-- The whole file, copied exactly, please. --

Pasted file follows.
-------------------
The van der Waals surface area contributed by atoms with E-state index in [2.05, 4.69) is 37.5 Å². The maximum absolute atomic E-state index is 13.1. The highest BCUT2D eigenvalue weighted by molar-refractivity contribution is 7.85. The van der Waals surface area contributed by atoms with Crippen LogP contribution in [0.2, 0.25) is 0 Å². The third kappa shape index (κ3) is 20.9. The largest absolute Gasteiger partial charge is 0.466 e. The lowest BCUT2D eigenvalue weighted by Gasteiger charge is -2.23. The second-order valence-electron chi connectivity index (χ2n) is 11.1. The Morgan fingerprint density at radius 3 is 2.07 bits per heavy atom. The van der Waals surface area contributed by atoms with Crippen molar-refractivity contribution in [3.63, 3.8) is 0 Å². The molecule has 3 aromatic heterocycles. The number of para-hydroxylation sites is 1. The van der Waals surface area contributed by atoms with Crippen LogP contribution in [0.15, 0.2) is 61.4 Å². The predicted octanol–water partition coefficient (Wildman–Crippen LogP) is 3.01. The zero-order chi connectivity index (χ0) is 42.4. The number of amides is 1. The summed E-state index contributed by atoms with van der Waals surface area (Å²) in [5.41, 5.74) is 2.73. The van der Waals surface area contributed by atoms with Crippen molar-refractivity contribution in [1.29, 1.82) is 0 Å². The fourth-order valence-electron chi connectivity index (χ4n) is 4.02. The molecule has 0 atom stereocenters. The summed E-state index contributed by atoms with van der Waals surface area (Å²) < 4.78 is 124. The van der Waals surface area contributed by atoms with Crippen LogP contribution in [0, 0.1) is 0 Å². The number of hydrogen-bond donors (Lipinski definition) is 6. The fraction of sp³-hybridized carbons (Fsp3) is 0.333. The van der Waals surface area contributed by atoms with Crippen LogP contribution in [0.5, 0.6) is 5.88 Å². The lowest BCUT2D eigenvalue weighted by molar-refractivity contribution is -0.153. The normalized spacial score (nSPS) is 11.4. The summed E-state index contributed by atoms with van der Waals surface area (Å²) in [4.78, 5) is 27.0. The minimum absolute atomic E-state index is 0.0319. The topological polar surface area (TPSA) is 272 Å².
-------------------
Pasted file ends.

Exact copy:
The van der Waals surface area contributed by atoms with E-state index in [2.05, 4.69) is 37.5 Å². The maximum absolute atomic E-state index is 13.1. The highest BCUT2D eigenvalue weighted by molar-refractivity contribution is 7.85. The van der Waals surface area contributed by atoms with Crippen LogP contribution in [0.2, 0.25) is 0 Å². The third kappa shape index (κ3) is 20.9. The largest absolute Gasteiger partial charge is 0.466 e. The lowest BCUT2D eigenvalue weighted by Gasteiger charge is -2.23. The second-order valence-electron chi connectivity index (χ2n) is 11.1. The Morgan fingerprint density at radius 3 is 2.07 bits per heavy atom. The van der Waals surface area contributed by atoms with Crippen molar-refractivity contribution in [3.63, 3.8) is 0 Å². The molecule has 3 aromatic heterocycles. The number of para-hydroxylation sites is 1. The van der Waals surface area contributed by atoms with Crippen LogP contribution in [0.15, 0.2) is 61.4 Å². The predicted octanol–water partition coefficient (Wildman–Crippen LogP) is 3.01. The zero-order chi connectivity index (χ0) is 42.4. The number of amides is 1. The summed E-state index contributed by atoms with van der Waals surface area (Å²) in [5.41, 5.74) is 2.73. The van der Waals surface area contributed by atoms with Crippen molar-refractivity contribution in [1.29, 1.82) is 0 Å². The fourth-order valence-electron chi connectivity index (χ4n) is 4.02. The molecule has 0 atom stereocenters. The summed E-state index contributed by atoms with van der Waals surface area (Å²) < 4.78 is 124. The van der Waals surface area contributed by atoms with Crippen LogP contribution in [0, 0.1) is 0 Å². The number of hydrogen-bond donors (Lipinski definition) is 6. The fraction of sp³-hybridized carbons (Fsp3) is 0.333. The van der Waals surface area contributed by atoms with Crippen LogP contribution in [0.5, 0.6) is 5.88 Å². The lowest BCUT2D eigenvalue weighted by molar-refractivity contribution is -0.153. The normalized spacial score (nSPS) is 11.4. The summed E-state index contributed by atoms with van der Waals surface area (Å²) in [4.78, 5) is 27.0. The minimum absolute atomic E-state index is 0.0319. The topological polar surface area (TPSA) is 272 Å².